State Sen. Brenda Gilmore along with state Rep. Vincent Dixie held a news conference asking Nashville city leaders to curtail a planned expansion of Waste Management’s Southern Services Landfill.
The state lawmakers were joined by state Rep. John Ray Clemmons, Metro-Nashville Councilman Jonathan Hall and Dr. Rev. Judy Cummings, pastor of New Covenant Church as well as other community leaders.
“We are begging Mayor Cooper, whom this community overwhelmingly supported, to take a rightful place and defend the residents in this part of the city,” said Sen. Gilmore. “It’s time for waste management to move to a different home.”
Last month, Rep. Dixie and Sen. Gilmore held a virtual town hall meeting attended by Waste Management officials and more than 100 community residents to discuss the planned 17-acre expansion. Residents voiced several concerns to Waste Management:
1) Bordeaux has housed landfills for over 50 years. This community has shouldered the city’s waste burden for far too long and is tired of literally being the city’s dumping ground.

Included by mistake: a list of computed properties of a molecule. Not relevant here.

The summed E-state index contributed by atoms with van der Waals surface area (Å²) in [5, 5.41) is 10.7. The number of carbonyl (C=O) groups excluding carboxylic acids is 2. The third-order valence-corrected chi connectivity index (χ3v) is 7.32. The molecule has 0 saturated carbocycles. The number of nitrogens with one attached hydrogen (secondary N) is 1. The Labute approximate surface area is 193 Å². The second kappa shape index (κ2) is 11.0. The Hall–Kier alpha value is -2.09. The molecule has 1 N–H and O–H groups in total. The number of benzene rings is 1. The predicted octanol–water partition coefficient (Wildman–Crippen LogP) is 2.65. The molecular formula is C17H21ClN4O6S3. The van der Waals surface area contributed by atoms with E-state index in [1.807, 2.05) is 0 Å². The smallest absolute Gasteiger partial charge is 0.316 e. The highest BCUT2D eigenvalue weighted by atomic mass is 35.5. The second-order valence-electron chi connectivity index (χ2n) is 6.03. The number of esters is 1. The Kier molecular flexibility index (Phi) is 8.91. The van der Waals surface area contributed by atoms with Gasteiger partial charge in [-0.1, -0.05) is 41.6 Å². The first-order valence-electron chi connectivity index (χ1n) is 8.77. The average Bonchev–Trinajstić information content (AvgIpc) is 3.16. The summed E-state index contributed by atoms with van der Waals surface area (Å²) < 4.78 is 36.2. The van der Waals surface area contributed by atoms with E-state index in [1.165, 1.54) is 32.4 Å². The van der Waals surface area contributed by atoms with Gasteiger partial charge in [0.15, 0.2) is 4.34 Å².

- Health concerns – The community experiences a high rate of cancer. Many believe it is due to the close proximity of the landfill.
- Economic concerns – Because of the landfill and odor, many residents cannot sell their homes and do not see the rate of equity increase as compared to other parts of town. In addition, development has shied away from the area due to the landfill.
- Odor is still a problem.
- Safety concerns – Trucks entering the highway create an abundance of debris and dust.
The community leaders’ group is asking that Metro Government step in and activate the Jackson Law requiring local approval for landfills and veto the expansion.
“This area has overwhelmingly born the burden for the rest of the city for decades now,” said District Councilman Jonathan Hall. “Fifty plus years of environmental and socioeconomic racism has engulfed this community.”
According to Hall, the landfill has contributed to the areas unusually high cancer and chronic illness rate, causing the district to have the highest fatality rate from the coronavirus in Nashville.
“We can’t even begin to touch the amount of damage that has been done to this community,” he said.